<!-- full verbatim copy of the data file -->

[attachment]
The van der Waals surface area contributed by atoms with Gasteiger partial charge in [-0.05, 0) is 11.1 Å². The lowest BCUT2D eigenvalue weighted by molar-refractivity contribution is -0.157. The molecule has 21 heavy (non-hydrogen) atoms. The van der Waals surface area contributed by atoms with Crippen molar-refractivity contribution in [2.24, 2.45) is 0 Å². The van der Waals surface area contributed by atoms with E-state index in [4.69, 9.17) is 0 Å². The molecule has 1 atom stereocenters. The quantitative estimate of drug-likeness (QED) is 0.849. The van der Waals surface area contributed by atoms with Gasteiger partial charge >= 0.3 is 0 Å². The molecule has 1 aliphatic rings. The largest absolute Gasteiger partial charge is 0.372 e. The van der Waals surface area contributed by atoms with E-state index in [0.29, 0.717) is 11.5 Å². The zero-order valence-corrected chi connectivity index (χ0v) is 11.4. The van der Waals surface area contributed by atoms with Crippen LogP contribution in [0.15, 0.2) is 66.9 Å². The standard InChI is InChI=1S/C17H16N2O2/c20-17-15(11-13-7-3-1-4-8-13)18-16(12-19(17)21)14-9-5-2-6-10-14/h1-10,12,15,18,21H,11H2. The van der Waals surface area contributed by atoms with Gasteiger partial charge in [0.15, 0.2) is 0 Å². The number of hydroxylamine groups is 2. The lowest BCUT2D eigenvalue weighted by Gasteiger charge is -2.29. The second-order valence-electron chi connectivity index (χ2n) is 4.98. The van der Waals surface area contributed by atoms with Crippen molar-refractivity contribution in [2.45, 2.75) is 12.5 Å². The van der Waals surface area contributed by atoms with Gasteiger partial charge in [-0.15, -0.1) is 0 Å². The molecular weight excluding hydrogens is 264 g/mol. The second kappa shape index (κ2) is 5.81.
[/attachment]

The van der Waals surface area contributed by atoms with Gasteiger partial charge in [-0.05, 0) is 11.1 Å². The lowest BCUT2D eigenvalue weighted by molar-refractivity contribution is -0.157. The molecule has 21 heavy (non-hydrogen) atoms. The van der Waals surface area contributed by atoms with Crippen molar-refractivity contribution in [2.24, 2.45) is 0 Å². The van der Waals surface area contributed by atoms with E-state index in [4.69, 9.17) is 0 Å². The molecule has 1 atom stereocenters. The quantitative estimate of drug-likeness (QED) is 0.849. The van der Waals surface area contributed by atoms with Gasteiger partial charge >= 0.3 is 0 Å². The molecule has 1 aliphatic rings. The largest absolute Gasteiger partial charge is 0.372 e. The van der Waals surface area contributed by atoms with E-state index in [0.29, 0.717) is 11.5 Å². The zero-order valence-corrected chi connectivity index (χ0v) is 11.4. The van der Waals surface area contributed by atoms with Crippen LogP contribution in [0.15, 0.2) is 66.9 Å². The standard InChI is InChI=1S/C17H16N2O2/c20-17-15(11-13-7-3-1-4-8-13)18-16(12-19(17)21)14-9-5-2-6-10-14/h1-10,12,15,18,21H,11H2. The van der Waals surface area contributed by atoms with Gasteiger partial charge in [0.15, 0.2) is 0 Å². The number of hydroxylamine groups is 2. The lowest BCUT2D eigenvalue weighted by Gasteiger charge is -2.29. The second-order valence-electron chi connectivity index (χ2n) is 4.98. The van der Waals surface area contributed by atoms with Crippen molar-refractivity contribution in [2.45, 2.75) is 12.5 Å². The van der Waals surface area contributed by atoms with Gasteiger partial charge in [-0.15, -0.1) is 0 Å². The molecular weight excluding hydrogens is 264 g/mol. The second kappa shape index (κ2) is 5.81.